Biotech Depends on Policies that Promote Innovation

Jim's Corner

The biotechnology industry’s endeavor to transform science into therapy for a previously untreatable disease is the subject of a new movie, “Extraordinary Measures.” The movie is the story of John Crowley, founder of Novazyme, and his struggle to find funding to develop a therapy for Pompe disease. The story, though, may not seem so out of the ordinary to those in the biotechnology industry who conduct vital research and development on products that will help treat previously untreatable diseases, grow more crops on available land, and prevent pollution and environmental degradation at the source.

The movie’s premise is especially poignant at this point in time. Last year’s economic recession had a tremendous impact on the biotechnology industry, forcing companies to curtail projects, lay off workers and in some cases close their doors. Even at the start of 2010, biotech companies with promising research continue to have difficulty securing investment funds, though there are renewed signs of hope. Thankfully, policymakers who recognize the value of biotechnology also recognize that the right policy environment can help the industry thrive.

Biotechnology companies produce innovative health, agricultural, industrial and environmental technologies. Today, there are more than 250 biotechnology healthcare products and vaccines available to patients, many for previously untreatable diseases1. More than 13.3 million farmers around the world use agricultural biotechnology to increase yields, prevent damage from insect pests and reduce farming’s impact on the environment2. And more than 50 biorefineries are being built across North America to test and refine technologies to produce biofuels and chemicals from renewable biomass, which can help reduce greenhouse gas emissions.

The industry continues to strive to fulfill the promise to heal, fuel and feed the world. More than 600 new biotechnology medicines are currently being developed and tested for more than 100 diseases3. Drought-tolerant crops are being developed that will help farmers maintain yields while conserving water resources. And industry scientists are deploying new tools, such as synthetic biology and genetically enhanced microbes that require only sunlight and carbon dioxide, to enable bioprocesses for biofuels and chemicals.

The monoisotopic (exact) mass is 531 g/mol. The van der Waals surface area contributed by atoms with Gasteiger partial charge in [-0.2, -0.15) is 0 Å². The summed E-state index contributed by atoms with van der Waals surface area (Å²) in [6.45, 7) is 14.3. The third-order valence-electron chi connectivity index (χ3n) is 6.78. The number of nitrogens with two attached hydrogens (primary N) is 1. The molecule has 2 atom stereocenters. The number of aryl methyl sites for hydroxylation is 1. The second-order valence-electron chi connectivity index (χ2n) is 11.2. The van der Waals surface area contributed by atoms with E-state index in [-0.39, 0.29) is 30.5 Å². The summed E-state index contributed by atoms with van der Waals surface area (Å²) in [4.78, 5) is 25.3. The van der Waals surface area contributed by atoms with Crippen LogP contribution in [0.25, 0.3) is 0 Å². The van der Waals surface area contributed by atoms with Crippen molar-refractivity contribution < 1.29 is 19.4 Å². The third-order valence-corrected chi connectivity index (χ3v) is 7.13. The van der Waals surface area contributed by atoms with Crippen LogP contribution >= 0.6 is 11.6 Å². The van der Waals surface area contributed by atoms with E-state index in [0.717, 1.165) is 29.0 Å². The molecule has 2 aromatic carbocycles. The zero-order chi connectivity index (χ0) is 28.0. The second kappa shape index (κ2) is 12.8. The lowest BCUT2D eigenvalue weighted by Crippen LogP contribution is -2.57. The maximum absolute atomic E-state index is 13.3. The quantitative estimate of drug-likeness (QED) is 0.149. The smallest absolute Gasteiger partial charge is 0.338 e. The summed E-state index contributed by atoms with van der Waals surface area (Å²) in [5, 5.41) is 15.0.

The research and development of innovative biotech products is an expensive and uncertain process, and companies require substantial resources if they are to translate basic science into products. For instance, the development of a new biotech therapy can cost $1.2 billion over a decade or more from the time research begins until a drug is prescribed for patients4. And, one estimate of the cost of building enough advanced biofuel plants to meet the Renewable Fuel Standard is more than $100 billion5.

Biotech companies depend on investor capital and other financing sources to fund their development efforts. And when investment dollars are limited, startup companies in our industry are often among the first casualties in the fight for assets. As of January 2010, for example, 38 percent of publicly traded U.S. biotechnology companies had enough cash on hand to fund one year of operation, and 24 percent had only six months’ worth of cash in reserve6.

If biotechnology companies are forced to delay promising projects for lack of funding, we risk losing innovations that can improve health, increase food production, reduce reliance on oil, and help create high-wage innovation-economy jobs. Policymakers can play an important role in bolstering the biotech industry. And throughout 2009, BIO helped define a number of such policies.

In the unfinished healthcare legislation, both the House and Senate followed the bipartisan votes in three key Congressional committees and included an approval pathway for biosimilars that will strike the critical balance among promoting patient safety, expanding access, lowering costs and promoting continued innovation. A number of patient, physician and academic groups joined BIO in supporting this critical legislative language. Also included in the Senate version of the legislation, the therapeutic discovery project tax credits  would provide a tax credit to small and emerging biotechnology companies to help offset a portion of resources spent on therapeutic development activities, including hiring scientists and conducting clinical studies. These credits would help sustain projects that promise new therapies while also creating and saving thousands of U.S. jobs.